Celebrity Justice - The FindLaw Celebrities and The Law Blog


The attorney-advisor for Harvey Weinstein, of the Weinstein Company, and Hollywood producer fame, just quit. Lisa Bloom, who gave an interview to Good Morning America, has been credited with calling the actions of Harvey Weinstein "gross." Additionally, in response to questioning about whether the sexual harassment of Weinstein was illegal, she agreed, but called his actions "workplace misconduct" rather than sexual harassment.

If you're just learning about this now, you've got a lot of catching up to do.

Teen Vogue, Seventeen, Trending All Day, and something called Clevver are reporting that Logan Paul was arrested in Rome for illegally flying a drone over the Colosseum. Paul, a barely sentient bad hair day that somehow has a camera incessantly trained upon itself, unsurprisingly filmed part of his alleged arrest. This cross-cultural conclave featured an Italian police officer explaining, "the flying of the drone in this area is illegal," to which Paul, a wig that walked off the set of "Crank Yankers," responds in Spanish, "No bueno."

This Mensa meeting then moved to a police station where Paul, a mere wisp of cognition behind sunglasses you laughed at in CVS, explains himself to police and is later released. Thank god.

A recent decision out of the Federal Central District Court of California in the Spinal Tap v. Vivendi lawsuit is making headlines as the case will be allowed to continue. The "band" is alleging that Vivendi failed to pay them royalties on the film and merchandising to the tune of over $400 million. From the mid-eighties to the mid-2000s, the band received less than $200 in royalties and merchandising combined, total; which is a complete and utter shock given the immense popularity of the movie and soundtrack, and merch.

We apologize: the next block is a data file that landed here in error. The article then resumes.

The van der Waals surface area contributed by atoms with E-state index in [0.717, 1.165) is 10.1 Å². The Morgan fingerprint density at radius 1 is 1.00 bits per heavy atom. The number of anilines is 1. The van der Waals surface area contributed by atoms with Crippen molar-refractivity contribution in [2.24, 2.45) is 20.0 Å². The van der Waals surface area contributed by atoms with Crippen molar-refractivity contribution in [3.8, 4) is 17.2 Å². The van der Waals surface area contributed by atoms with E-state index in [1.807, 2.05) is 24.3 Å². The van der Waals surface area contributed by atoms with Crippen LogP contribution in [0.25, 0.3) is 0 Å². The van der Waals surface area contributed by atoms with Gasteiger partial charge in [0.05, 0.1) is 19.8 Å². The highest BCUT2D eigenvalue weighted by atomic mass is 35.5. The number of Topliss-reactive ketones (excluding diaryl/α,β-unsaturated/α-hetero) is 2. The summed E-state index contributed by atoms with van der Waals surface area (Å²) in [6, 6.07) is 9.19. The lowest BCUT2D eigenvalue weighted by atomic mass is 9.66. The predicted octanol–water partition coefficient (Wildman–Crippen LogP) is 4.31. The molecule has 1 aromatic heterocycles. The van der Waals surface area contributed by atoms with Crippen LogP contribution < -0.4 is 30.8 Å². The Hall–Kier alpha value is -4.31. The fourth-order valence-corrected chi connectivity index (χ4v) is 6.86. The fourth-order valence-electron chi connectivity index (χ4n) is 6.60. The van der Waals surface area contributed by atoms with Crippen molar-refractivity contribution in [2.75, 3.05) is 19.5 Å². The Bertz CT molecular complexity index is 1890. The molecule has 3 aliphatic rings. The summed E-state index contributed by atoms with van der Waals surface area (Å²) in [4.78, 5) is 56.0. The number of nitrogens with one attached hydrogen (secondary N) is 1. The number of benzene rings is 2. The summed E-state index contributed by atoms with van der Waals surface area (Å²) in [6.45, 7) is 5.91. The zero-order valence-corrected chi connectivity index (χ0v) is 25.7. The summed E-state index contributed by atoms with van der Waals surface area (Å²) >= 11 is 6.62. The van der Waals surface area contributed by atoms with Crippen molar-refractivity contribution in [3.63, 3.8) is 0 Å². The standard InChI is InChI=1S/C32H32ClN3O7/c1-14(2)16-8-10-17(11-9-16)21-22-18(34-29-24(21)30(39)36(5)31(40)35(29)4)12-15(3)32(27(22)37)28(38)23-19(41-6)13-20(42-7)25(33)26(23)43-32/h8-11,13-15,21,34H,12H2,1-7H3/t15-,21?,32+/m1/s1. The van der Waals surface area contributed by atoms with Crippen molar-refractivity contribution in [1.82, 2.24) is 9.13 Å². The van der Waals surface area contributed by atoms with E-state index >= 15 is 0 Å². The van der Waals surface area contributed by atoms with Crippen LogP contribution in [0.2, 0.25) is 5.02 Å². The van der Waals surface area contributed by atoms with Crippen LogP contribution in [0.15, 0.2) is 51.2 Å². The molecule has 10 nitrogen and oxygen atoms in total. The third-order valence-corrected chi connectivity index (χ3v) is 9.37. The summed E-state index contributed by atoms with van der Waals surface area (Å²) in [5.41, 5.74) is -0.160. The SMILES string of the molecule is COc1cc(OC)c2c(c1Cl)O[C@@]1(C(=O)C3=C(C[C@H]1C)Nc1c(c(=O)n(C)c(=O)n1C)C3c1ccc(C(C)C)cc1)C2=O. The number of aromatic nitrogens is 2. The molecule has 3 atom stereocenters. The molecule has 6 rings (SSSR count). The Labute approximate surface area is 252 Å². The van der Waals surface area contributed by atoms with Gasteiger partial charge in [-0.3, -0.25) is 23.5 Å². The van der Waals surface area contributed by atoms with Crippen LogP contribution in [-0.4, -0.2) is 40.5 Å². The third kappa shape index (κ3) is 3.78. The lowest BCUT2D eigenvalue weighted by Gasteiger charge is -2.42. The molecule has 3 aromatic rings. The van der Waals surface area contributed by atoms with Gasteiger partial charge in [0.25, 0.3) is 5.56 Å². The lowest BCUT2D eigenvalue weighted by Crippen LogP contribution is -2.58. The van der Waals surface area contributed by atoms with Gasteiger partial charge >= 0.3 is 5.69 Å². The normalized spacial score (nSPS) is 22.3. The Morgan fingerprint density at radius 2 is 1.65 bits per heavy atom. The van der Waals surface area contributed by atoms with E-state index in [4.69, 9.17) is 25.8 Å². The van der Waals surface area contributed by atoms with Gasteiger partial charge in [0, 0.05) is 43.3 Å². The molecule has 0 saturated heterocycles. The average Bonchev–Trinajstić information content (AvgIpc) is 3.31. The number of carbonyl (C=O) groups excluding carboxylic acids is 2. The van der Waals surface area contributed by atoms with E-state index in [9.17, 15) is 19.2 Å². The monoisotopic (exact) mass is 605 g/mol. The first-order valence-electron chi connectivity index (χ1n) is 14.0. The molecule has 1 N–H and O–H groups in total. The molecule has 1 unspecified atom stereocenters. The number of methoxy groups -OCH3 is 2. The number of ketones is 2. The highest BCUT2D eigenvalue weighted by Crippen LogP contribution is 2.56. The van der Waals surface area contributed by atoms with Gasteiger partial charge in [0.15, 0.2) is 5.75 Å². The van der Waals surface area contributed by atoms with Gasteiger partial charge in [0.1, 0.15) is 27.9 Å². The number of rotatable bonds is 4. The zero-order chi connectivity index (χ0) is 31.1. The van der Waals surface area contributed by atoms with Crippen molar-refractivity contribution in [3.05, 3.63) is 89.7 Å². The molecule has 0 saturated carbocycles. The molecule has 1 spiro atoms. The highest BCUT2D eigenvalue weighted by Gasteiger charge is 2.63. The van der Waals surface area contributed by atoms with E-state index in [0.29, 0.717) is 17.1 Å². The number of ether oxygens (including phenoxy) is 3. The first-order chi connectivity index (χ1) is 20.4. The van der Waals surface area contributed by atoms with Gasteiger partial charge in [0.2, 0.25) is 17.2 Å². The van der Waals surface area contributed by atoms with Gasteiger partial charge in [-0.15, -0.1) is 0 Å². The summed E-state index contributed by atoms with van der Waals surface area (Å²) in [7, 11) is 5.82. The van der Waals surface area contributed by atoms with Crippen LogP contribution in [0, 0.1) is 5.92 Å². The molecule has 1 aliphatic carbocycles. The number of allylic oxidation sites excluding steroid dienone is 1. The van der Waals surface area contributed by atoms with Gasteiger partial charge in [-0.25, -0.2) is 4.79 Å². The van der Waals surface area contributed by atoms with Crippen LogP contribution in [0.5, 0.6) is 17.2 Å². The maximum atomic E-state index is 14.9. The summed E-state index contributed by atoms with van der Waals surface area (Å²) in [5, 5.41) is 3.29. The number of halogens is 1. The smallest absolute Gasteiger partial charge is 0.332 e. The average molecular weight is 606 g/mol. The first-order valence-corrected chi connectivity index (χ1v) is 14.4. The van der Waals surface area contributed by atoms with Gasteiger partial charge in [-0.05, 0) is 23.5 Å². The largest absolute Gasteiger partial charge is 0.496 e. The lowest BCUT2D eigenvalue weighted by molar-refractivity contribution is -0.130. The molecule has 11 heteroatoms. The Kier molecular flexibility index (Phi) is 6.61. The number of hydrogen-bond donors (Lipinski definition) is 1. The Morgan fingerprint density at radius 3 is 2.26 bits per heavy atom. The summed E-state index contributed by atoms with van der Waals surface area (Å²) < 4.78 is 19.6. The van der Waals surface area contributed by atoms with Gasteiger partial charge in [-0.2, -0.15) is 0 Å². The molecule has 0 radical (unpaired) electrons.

Unfortunately for the band, their claim of fraud has been dismissed, along with three of the four members of the band. Only Christopher Guest (a.k.a. Nigel Tufnel) remains as a plaintiff in the lawsuit for now, as the other three sued under their business enterprises rather than as individuals. Federal judge Dolly Gee will allow the band to amend their lawsuit so that the other band members can get back on board as individuals, and will even allow the band to try to make their fraud claim again as well.

The coal baron defamation case against HBO and John Oliver over a segment that aired on the comedy news show continues to be actively litigated. This time though, HBO is asking the court to decline hearing the case in Virginia, despite a federal court order sending the case to state court.

HBO's request makes arguments under the constitution and the state's long-arm statute. Long-arm statutes are basically laws that govern when a state court can cause a party in another state to be hailed into their court. If successful, the coal baron may need to refile his case in HBO's home state, or where the show is located, potentially, back in federal court.